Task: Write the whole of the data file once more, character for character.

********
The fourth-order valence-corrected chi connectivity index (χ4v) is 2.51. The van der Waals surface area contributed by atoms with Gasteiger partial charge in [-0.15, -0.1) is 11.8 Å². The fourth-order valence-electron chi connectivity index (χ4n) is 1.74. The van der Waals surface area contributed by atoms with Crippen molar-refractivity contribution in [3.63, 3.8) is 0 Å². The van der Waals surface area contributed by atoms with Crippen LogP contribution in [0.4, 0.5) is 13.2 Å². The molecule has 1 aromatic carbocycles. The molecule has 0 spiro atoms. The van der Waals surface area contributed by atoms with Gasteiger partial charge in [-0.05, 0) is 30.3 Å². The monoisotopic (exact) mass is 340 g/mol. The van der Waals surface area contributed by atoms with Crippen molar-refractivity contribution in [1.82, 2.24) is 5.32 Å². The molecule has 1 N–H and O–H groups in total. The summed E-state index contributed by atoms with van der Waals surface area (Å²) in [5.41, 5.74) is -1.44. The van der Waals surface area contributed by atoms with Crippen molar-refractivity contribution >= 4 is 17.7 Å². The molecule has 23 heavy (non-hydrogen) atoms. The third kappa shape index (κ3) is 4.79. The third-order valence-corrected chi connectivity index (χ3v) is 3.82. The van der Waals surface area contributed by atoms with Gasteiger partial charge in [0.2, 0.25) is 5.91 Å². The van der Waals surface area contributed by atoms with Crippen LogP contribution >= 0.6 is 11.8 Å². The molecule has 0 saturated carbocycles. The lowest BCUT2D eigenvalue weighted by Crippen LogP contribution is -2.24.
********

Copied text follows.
The fourth-order valence-corrected chi connectivity index (χ4v) is 2.51. The van der Waals surface area contributed by atoms with Gasteiger partial charge in [-0.15, -0.1) is 11.8 Å². The fourth-order valence-electron chi connectivity index (χ4n) is 1.74. The van der Waals surface area contributed by atoms with Crippen molar-refractivity contribution in [3.63, 3.8) is 0 Å². The van der Waals surface area contributed by atoms with Crippen LogP contribution in [0.4, 0.5) is 13.2 Å². The molecule has 1 aromatic carbocycles. The molecule has 0 spiro atoms. The van der Waals surface area contributed by atoms with Gasteiger partial charge in [-0.05, 0) is 30.3 Å². The monoisotopic (exact) mass is 340 g/mol. The van der Waals surface area contributed by atoms with Crippen molar-refractivity contribution in [1.82, 2.24) is 5.32 Å². The molecule has 1 N–H and O–H groups in total. The summed E-state index contributed by atoms with van der Waals surface area (Å²) in [5.41, 5.74) is -1.44. The van der Waals surface area contributed by atoms with Crippen molar-refractivity contribution >= 4 is 17.7 Å². The molecule has 23 heavy (non-hydrogen) atoms. The third kappa shape index (κ3) is 4.79. The third-order valence-corrected chi connectivity index (χ3v) is 3.82. The van der Waals surface area contributed by atoms with Gasteiger partial charge in [0.2, 0.25) is 5.91 Å². The van der Waals surface area contributed by atoms with Crippen LogP contribution >= 0.6 is 11.8 Å². The molecule has 0 saturated carbocycles. The lowest BCUT2D eigenvalue weighted by Crippen LogP contribution is -2.24.